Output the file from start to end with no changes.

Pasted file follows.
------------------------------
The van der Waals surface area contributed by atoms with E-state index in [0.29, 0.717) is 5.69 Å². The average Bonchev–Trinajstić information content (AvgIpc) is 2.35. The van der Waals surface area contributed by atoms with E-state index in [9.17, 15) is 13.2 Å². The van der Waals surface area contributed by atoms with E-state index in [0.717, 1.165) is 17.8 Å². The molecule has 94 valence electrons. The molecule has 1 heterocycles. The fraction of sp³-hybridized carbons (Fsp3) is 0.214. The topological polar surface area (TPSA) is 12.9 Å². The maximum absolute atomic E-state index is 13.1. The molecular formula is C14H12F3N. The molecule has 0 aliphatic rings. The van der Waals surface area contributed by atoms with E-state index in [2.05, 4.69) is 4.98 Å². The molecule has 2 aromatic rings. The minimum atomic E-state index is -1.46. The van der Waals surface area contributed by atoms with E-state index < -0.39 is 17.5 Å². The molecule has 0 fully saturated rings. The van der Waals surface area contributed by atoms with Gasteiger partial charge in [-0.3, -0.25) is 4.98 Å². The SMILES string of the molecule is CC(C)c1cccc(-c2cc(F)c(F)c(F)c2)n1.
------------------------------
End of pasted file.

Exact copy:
The van der Waals surface area contributed by atoms with E-state index in [0.29, 0.717) is 5.69 Å². The average Bonchev–Trinajstić information content (AvgIpc) is 2.35. The van der Waals surface area contributed by atoms with E-state index in [9.17, 15) is 13.2 Å². The van der Waals surface area contributed by atoms with E-state index in [0.717, 1.165) is 17.8 Å². The molecule has 94 valence electrons. The molecule has 1 heterocycles. The fraction of sp³-hybridized carbons (Fsp3) is 0.214. The topological polar surface area (TPSA) is 12.9 Å². The maximum absolute atomic E-state index is 13.1. The molecular formula is C14H12F3N. The molecule has 0 aliphatic rings. The van der Waals surface area contributed by atoms with E-state index in [2.05, 4.69) is 4.98 Å². The molecule has 2 aromatic rings. The minimum atomic E-state index is -1.46. The van der Waals surface area contributed by atoms with E-state index < -0.39 is 17.5 Å². The molecule has 0 fully saturated rings. The van der Waals surface area contributed by atoms with Gasteiger partial charge in [-0.3, -0.25) is 4.98 Å². The SMILES string of the molecule is CC(C)c1cccc(-c2cc(F)c(F)c(F)c2)n1.